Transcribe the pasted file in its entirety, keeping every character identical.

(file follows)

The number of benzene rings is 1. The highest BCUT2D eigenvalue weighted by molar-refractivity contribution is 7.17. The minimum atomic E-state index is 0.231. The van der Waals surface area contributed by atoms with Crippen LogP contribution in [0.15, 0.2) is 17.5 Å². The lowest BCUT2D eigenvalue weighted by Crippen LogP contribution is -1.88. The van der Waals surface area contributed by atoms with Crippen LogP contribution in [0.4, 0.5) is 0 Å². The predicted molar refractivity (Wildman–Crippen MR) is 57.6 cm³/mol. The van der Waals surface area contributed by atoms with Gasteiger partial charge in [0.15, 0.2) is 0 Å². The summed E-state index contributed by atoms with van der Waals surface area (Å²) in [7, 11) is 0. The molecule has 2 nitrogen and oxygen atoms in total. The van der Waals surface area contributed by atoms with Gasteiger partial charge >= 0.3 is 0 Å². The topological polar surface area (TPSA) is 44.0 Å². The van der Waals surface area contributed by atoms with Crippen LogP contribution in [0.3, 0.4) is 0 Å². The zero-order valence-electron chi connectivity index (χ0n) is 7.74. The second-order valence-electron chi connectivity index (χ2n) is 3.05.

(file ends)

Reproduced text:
The number of benzene rings is 1. The highest BCUT2D eigenvalue weighted by molar-refractivity contribution is 7.17. The minimum atomic E-state index is 0.231. The van der Waals surface area contributed by atoms with Crippen LogP contribution in [0.15, 0.2) is 17.5 Å². The lowest BCUT2D eigenvalue weighted by Crippen LogP contribution is -1.88. The van der Waals surface area contributed by atoms with Crippen LogP contribution in [0.4, 0.5) is 0 Å². The predicted molar refractivity (Wildman–Crippen MR) is 57.6 cm³/mol. The van der Waals surface area contributed by atoms with Gasteiger partial charge in [0.15, 0.2) is 0 Å². The summed E-state index contributed by atoms with van der Waals surface area (Å²) in [7, 11) is 0. The molecule has 2 nitrogen and oxygen atoms in total. The van der Waals surface area contributed by atoms with Gasteiger partial charge >= 0.3 is 0 Å². The topological polar surface area (TPSA) is 44.0 Å². The van der Waals surface area contributed by atoms with Crippen LogP contribution in [0.3, 0.4) is 0 Å². The zero-order valence-electron chi connectivity index (χ0n) is 7.74. The second-order valence-electron chi connectivity index (χ2n) is 3.05.